Publication: Monitor Volume: 7 Issue: 121

A respected Russian scientist, arrested and imprisoned earlier this year on what appear to be bogus espionage charges, has seen his health deteriorate and last week found himself in a hospital suffering chest pains. Valentin Danilov, head of the Thermal Physics Center of Krasnoyarsk’s Technical University, was taken from his detention center to a Krasnoyarsk hospital late in the day on June 18 with a suspected heart attack, his lawyer told reporters the next day. According to the same source, the 52-year-old scientist was chained to a hospital bed and placed under the watch of two security guards posted to his intensive care ward. Danilov’s medical emergency came a day after the Russian daily Kommersant published an interview with him in which he said that Russia’s Federal Security Service (FSB)–the main successor to the Soviet-era KGB and the agency which arrested and is investigating Danilov–was using psychological torture in an effort to make him confess. Danilov alleged that the FSB was also dragging out the investigation against him in hopes that, in the event he did not confess, the delaying tactics would break his health. Among other things, Danilov claimed that, despite his poor condition, the FSB was ensuring that he was transported for questioning related to his case on hot days in a packed stuffy prison coach. The scientist, who stands just under six feet tall, told Kommersant that his weight had fallen to about 120 pounds since his incarceration on February 16.

Danilov’s case has not received a great deal of attention in the West, possibly because he is accused of passing secrets to the Chinese government rather than to a Western state. But he nonetheless appears in every respect to be but the latest victim in a now long-standing campaign by the Russian FSB to intimidate scientists and defense specialists with ties to foreign organizations (see the Monitor, April 23). Danilov faces twelve to twenty years in jail on charges that he sold to a Chinese company classified information relating to the effects of electromagnetic activity on space satellites. Danilov’s supporters have characterized the case as a sham, arguing both that the information he provided to the Chinese group had long been declassified and that he had also cleared the transaction with the necessary government authorities. The FSB, however, has disregarded the pleas of Danilov’s colleagues and the testimony of the agencies involved and continued to press the case. Indeed, Danilov’s hospitalization came only two days after investigators had added new allegations to the charges against him, these regarding an alleged fraudulent misuse of international bank accounts to launder money. The new charges came a day before Danilov’s four-month pre-trial detention was set to end, and extended the period under which he could be held in prison to July 16 (Moscow Times, June 19; Reuters, June 18, 19; AFP, Nezavisimaya Gazeta, June 20).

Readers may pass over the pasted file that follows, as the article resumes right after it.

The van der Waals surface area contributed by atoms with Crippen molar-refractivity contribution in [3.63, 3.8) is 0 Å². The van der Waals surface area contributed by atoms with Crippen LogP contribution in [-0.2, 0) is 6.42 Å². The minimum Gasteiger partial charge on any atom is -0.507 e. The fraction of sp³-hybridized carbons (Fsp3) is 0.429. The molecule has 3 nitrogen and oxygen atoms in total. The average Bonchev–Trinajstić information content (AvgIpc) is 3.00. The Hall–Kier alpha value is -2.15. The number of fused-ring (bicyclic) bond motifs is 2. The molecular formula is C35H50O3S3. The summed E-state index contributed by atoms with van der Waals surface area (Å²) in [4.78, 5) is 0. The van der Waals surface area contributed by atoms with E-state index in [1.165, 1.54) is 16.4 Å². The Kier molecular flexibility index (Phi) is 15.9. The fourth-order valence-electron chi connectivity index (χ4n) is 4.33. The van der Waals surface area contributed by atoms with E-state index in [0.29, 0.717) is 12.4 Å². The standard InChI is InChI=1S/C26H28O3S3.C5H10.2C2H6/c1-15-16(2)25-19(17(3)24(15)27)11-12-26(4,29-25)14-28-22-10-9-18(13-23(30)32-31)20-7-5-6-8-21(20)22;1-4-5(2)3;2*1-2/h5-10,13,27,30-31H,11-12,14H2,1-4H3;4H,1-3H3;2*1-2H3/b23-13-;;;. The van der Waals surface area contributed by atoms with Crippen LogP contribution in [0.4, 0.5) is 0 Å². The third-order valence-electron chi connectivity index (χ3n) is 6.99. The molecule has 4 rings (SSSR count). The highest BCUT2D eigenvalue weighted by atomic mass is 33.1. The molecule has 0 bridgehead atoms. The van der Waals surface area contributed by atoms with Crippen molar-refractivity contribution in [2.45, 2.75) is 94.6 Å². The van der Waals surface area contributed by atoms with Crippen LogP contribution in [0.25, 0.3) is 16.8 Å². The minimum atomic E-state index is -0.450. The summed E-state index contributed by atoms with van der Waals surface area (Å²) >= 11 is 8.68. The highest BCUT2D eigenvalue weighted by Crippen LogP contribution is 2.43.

Danilov’s imprisonment, and the heavy-handed treatment being meted out to him, are but the freshest examples of the tactics being used by Russia’s Putin-era security establishment to intimidate a wide range of officials involved in defense related work. In the two best-known cases of this sort, nuclear whistle-blowers Aleksandr Nikitin and Grigory Pasko survived long, harrowing stays in prison before finally being exonerated in Russian courts (although Pasko faces an appeal that could ultimately reverse his acquittal). A U.S. businessman, Edmond Pope, likewise fell afoul of the FSB and despite his own ill health had to endure an arduous several months in prison before finally being pardoned by President Vladimir Putin. Moreover, in addition to Danilov, at least two other Russians are currently also in prison on what appear also to be trumped-up espionage charges. They are Igor Sutyagin, a respected defense analyst from the prestigious USA-Canada Institute who has been in jail since October of 1999, and Valentin Moiseev, formerly a senior Russian Foreign Ministry official with responsibilities in the area of Russian-Asian relations. As with Danilov, there is little to suggest that their ordeals will come to a happy end any time soon. Human rights specialists in Russia and abroad have cited these cases in accusing the Putin government of seeking to incite a form of “spy-mania” that is aimed at chilling civilian defense contacts between Russia and the West and that is moving Russia slowly in the direction of a Soviet-style police state. Critics have also pointed in this same context to a recent directive issued by the Russian Academy of Sciences requiring its members to report their contacts with foreigners to the authorities. The well-known Russian human rights campaigner Sergei Kovalev denounced the directive and said it showed that Russia is a “country where the KGB has taken power” (AFP, May 31; see the Monitor, June 6).